I've been back in LA for over a week now. I've started my new job. So far, so good. Just trying to adjust and fit in. I'm hoping to turn a new leaf in my life generally. I have pretty regular hours at the new job, so I'm thinking about creating a schedule of sorts for myself-- e.g., work out M-W-F, cook dinner T-Th. Something like that. I think I need structure, otherwise nothing happens.

I want to get back in yoga. There was a time in NY when I went to yoga classes at least three times a week. I was so into it that I would actually take the subway downtown to take the class. The whole thing (class and travel time) would take a good three hours. There is a studio in Los Feliz that I like quite a bit. I should stop making excuses and just go. I've started to feel a little creaky in the morning (feet and legs feel stiff) and my shoulders are sore in the evenings (must be the way I have my computer set up at night), so clearly something needs to change.

Door in Kyoto.

Thursday, October 5, 2006

Day 7: Kyoto and Tokyo

Kiyomizu Temple. Originally built in 798; rebuilt in 1633.

The interior of Sanjusangendo Hall, a Buddhist temple famous for its 1,001 life-size wooden statues of Kannon (Buddhist goddess of mercy). It was quite a sight, and more than a little creepy. As photographs were not allowed, this is a picture of a postcard I bought.

A street in the Gion district, famous for its geisha houses.

I spotted a geisha, much to my surprise. She scuttled away quickly and disappeared down this narrow alley. I was really tempted to follow her.

Waiting for my train back to Tokyo.

The Park Hyatt Tokyo.

Loved it!

Tuesday, October 3, 2006

Day 6: Kyoto

I took the Shinkansen bullet train from Tokyo to Kyoto (2-1/2 hours).

Ginkakuji (the Temple of the Silver Pavillion). It was built by Shogun Ashikaga Yoshimasa in 1482. It was never painted silver because he died before it was completed.

I bet this moss has a superiority complex.

The Philosopher's Path. So named because philosophers and priests have strolled along this canal for centuries. I pondered what I should eat for dinner.

A view of Kyoto from Eikando Temple.

Further Thoughts on the Trip

Traveling alone is a unique experience and I'm glad I did it. I would heartily recommend Japan to those traveling on their own (especially women). It's a safe and clean place. I didn't feel vulnerable. I didn't catch anyone leering at me. I wasn't groped. People went on their merry way and didn't pay much attention to the tourists.

Not as many people spoke English as I'd expected. As a result, I made an extra effort not to get lost because I would have a really hard time asking for and understanding directions. Some folks looked frightened when I approached them. I think they would've run away if they could. I've heard that many Japanese have never really interacted with foreigners.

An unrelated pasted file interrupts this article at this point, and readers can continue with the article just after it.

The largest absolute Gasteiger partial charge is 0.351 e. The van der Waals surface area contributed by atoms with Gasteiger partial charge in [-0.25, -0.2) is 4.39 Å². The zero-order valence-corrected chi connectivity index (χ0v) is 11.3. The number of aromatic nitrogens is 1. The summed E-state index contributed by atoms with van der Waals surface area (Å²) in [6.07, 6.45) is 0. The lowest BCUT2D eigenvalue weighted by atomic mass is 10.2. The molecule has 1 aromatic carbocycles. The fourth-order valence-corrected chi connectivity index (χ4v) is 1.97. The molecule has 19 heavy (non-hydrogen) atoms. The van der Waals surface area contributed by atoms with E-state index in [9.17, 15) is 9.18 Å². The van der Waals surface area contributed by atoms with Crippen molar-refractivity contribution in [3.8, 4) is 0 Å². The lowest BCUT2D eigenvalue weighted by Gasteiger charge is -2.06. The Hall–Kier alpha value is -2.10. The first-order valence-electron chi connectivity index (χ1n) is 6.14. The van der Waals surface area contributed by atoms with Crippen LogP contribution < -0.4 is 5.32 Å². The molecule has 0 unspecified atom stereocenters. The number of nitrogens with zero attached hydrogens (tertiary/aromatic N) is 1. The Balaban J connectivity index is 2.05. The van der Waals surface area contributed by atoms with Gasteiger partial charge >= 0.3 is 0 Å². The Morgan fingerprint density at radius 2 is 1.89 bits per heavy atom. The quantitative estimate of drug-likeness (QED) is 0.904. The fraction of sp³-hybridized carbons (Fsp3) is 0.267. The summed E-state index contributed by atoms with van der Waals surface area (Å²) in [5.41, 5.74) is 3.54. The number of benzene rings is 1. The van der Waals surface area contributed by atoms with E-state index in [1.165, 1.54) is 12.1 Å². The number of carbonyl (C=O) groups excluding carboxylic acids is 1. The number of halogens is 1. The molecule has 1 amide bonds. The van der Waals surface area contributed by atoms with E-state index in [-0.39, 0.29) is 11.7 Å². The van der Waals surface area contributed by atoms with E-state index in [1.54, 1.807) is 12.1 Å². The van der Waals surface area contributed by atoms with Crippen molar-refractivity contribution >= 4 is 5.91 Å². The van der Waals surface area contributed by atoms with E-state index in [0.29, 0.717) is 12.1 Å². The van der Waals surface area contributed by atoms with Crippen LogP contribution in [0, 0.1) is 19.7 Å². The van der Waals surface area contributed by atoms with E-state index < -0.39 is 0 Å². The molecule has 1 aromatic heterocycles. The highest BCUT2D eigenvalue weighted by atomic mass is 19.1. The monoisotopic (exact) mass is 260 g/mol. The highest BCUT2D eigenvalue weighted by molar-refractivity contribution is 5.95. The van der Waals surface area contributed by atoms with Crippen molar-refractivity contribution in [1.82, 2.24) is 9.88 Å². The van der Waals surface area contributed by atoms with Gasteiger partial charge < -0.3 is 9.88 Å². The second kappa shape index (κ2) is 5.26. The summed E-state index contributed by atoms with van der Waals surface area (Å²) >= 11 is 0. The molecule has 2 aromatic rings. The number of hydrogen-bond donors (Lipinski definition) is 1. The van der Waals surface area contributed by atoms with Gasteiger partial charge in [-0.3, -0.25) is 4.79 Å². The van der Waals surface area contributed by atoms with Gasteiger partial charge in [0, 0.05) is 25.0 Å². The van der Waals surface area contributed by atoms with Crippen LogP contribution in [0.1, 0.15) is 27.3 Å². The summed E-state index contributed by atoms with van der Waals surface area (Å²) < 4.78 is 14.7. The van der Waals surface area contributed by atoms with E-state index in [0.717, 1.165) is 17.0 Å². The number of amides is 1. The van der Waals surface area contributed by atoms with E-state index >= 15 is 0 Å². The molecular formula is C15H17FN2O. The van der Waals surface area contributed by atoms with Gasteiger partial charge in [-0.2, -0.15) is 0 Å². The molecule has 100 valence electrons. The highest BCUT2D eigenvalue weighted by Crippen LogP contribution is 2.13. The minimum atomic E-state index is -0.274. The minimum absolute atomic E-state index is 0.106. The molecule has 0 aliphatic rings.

Hotels weren't as expensive as I'd expected, but other things, like clothes, were crazy expensive. Jeans at the Gap went for over $100. Even average clothing stores were expensive. Food, however, was good and cheap. I ate mostly soba and sandwiches during the day and bought my dinners in the department stores in the evening (the basement floors are a mecca for wonderfully prepared dinners and desserts). The two times that I had sit-down meals in restaurants, I had difficulty getting the check. I'd forgotten my conversational Japanese book and didn't know the word for check, so I opted for what works in the U.S.-- I flagged down the waiter and pretended to write my signature in the air. It's the international sign for 'check, please,' right? Ummm, no. Both times I did that, the waiter brought me a pen. Yes, a pen. I eventually realized that since Japan is still a cash-based society, waving your hand in the air doesn't necessarily mean that you want to sign for a credit card.

Sunday, October 1, 2006

Day 5: Ueno and Akihabara

In the Tokyo National Museum in Ueno.

Ueno Park.

Stray cat (there were many) in the park.

Homeless tents in Ueno Park. I saw one man carefully cleaning off his tarp. I've heard that the homeless typically take off their shoes before entering their tents.

The neighborhood of Akihabara, electronics central.

Day 4: Tsukiji Fish Market

The fish market was the highlight of my trip. If there is one thing I would recommend on a visit to Tokyo, this would be it. Unlike the rest of Tokyo, which is so tidy, well-mannered and stylish, the fish market is smelly chaos. The delivery area is teeming with trucks, cars, bikes and pedestrians. The market is a cacophony of men yelling, slicing up sea creatures and throwing them on trucks. It's an experience like no other.
The entrance to the fish market. I walked past it twice thinking this couldn't possibly be the place. Turns out, the front is the main delivery area; the market is tucked away in the back.

This guy helps keep the peace.
At last, the market.

Frozen tuna, anyone?

Weird red sea creature.